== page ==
Synopses & Reviews
Black behind the Ears
is an innovative historical and ethnographic examination of Dominican identity formation in the Dominican Republic and the United States. For much of the Dominican Republicandrsquo;s history, the national body has been defined as andldquo;not black,andrdquo; even as black ancestry has been grudgingly acknowledged. Rejecting simplistic explanations, Ginetta E. B. Candelario suggests that it is not a desire for whiteness that guides Dominican identity discourses and displays. Instead, it is an ideal norm of what it means to be both indigenous to the Republic (indios
) and andldquo;Hispanic.andrdquo; Both indigeneity and Hispanicity have operated as vehicles for asserting Dominican sovereignty in the context of the historically triangulated dynamics of Spanish colonialism, Haitian unification efforts, and U.S. imperialism. Candelario shows how the legacy of that history is manifest in contemporary Dominican identity discourses and displays, whether in the national historiography, the national museumandrsquo;s exhibits, or ideas about womenandrsquo;s beauty. Dominican beauty culture is crucial to efforts to identify as andldquo;indiosandrdquo; because, as an easily altered bodily feature, hair texture trumps skin color, facial features, and ancestry in defining Dominicans as indios.
Candelario draws on her participant observation in a Dominican beauty shop in Washington Heights, a New York City neighborhood with the oldest and largest Dominican community outside the Republic, and on interviews with Dominicans in New York City, Washington, D.C., and Santo Domingo. She also analyzes museum archives and displays in the Museo del Hombre Dominicano and the Smithsonian Institution as well as nineteenth- and early-twentieth-century European and American travel narratives.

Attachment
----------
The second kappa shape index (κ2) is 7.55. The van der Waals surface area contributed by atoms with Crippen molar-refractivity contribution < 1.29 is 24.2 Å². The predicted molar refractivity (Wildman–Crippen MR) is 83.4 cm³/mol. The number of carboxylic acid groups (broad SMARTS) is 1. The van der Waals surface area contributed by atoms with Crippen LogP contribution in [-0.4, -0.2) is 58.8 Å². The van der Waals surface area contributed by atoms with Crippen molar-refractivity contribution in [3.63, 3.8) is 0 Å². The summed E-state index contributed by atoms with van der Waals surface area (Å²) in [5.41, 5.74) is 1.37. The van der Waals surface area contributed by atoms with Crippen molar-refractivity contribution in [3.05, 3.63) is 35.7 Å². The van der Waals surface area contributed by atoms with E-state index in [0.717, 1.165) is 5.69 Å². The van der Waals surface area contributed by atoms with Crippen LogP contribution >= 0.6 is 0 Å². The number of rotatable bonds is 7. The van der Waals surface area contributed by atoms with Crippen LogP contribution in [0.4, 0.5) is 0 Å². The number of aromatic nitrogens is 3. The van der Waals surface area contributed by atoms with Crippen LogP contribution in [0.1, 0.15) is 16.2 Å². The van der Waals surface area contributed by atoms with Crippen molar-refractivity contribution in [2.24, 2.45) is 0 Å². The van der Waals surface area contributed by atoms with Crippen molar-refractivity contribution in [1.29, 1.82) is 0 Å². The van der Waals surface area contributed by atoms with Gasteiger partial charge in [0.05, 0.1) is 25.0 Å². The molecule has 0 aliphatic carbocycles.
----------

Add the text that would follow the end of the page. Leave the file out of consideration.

andldquo;Black behind the Ears makes important contributions to our understanding of the Dominican experience. In this book, Ginetta E. B. Candelario shows processes of identity formation among Dominicans in different historical and geographical contexts, and she looks at the nuanced relationship between ethnic and racial identities. In my opinion, this is one of the best books written on the subject of racial, ethnic, and national identity formation in general.andrdquo;andmdash;Josandeacute; Itzigsohn, author of Developing Poverty: The State, Labor Market Regulation, and the Informal Economy in Costa Rica and the Dominican Republic